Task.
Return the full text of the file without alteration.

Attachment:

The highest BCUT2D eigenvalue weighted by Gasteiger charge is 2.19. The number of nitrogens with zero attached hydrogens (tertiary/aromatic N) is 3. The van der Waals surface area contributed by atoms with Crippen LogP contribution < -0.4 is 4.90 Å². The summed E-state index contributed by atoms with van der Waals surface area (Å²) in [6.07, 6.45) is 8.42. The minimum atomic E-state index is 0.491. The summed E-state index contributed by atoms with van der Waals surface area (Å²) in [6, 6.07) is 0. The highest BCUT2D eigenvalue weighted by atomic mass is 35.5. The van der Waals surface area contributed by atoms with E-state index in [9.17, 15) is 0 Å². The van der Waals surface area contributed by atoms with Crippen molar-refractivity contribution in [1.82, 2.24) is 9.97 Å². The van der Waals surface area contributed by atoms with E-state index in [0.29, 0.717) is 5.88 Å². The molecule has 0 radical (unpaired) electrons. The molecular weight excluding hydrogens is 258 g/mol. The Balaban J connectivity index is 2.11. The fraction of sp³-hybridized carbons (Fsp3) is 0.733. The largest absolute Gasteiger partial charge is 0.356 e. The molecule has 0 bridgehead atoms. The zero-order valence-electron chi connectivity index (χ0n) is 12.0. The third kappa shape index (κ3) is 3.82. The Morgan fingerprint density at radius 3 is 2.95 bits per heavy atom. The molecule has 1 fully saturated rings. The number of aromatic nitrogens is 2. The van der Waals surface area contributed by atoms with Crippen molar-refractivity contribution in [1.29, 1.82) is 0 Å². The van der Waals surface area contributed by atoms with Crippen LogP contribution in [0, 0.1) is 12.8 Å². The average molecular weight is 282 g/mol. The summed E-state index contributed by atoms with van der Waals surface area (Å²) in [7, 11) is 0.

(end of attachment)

The highest BCUT2D eigenvalue weighted by Gasteiger charge is 2.19. The number of nitrogens with zero attached hydrogens (tertiary/aromatic N) is 3. The van der Waals surface area contributed by atoms with Crippen LogP contribution < -0.4 is 4.90 Å². The summed E-state index contributed by atoms with van der Waals surface area (Å²) in [6.07, 6.45) is 8.42. The minimum atomic E-state index is 0.491. The summed E-state index contributed by atoms with van der Waals surface area (Å²) in [6, 6.07) is 0. The highest BCUT2D eigenvalue weighted by atomic mass is 35.5. The van der Waals surface area contributed by atoms with E-state index in [9.17, 15) is 0 Å². The van der Waals surface area contributed by atoms with Crippen molar-refractivity contribution in [1.82, 2.24) is 9.97 Å². The van der Waals surface area contributed by atoms with E-state index in [0.29, 0.717) is 5.88 Å². The molecule has 0 radical (unpaired) electrons. The molecular weight excluding hydrogens is 258 g/mol. The Balaban J connectivity index is 2.11. The fraction of sp³-hybridized carbons (Fsp3) is 0.733. The largest absolute Gasteiger partial charge is 0.356 e. The molecule has 0 bridgehead atoms. The zero-order valence-electron chi connectivity index (χ0n) is 12.0. The third kappa shape index (κ3) is 3.82. The Morgan fingerprint density at radius 3 is 2.95 bits per heavy atom. The molecule has 1 fully saturated rings. The number of aromatic nitrogens is 2. The van der Waals surface area contributed by atoms with Crippen molar-refractivity contribution in [1.29, 1.82) is 0 Å². The van der Waals surface area contributed by atoms with Crippen LogP contribution in [0, 0.1) is 12.8 Å². The average molecular weight is 282 g/mol. The summed E-state index contributed by atoms with van der Waals surface area (Å²) in [7, 11) is 0.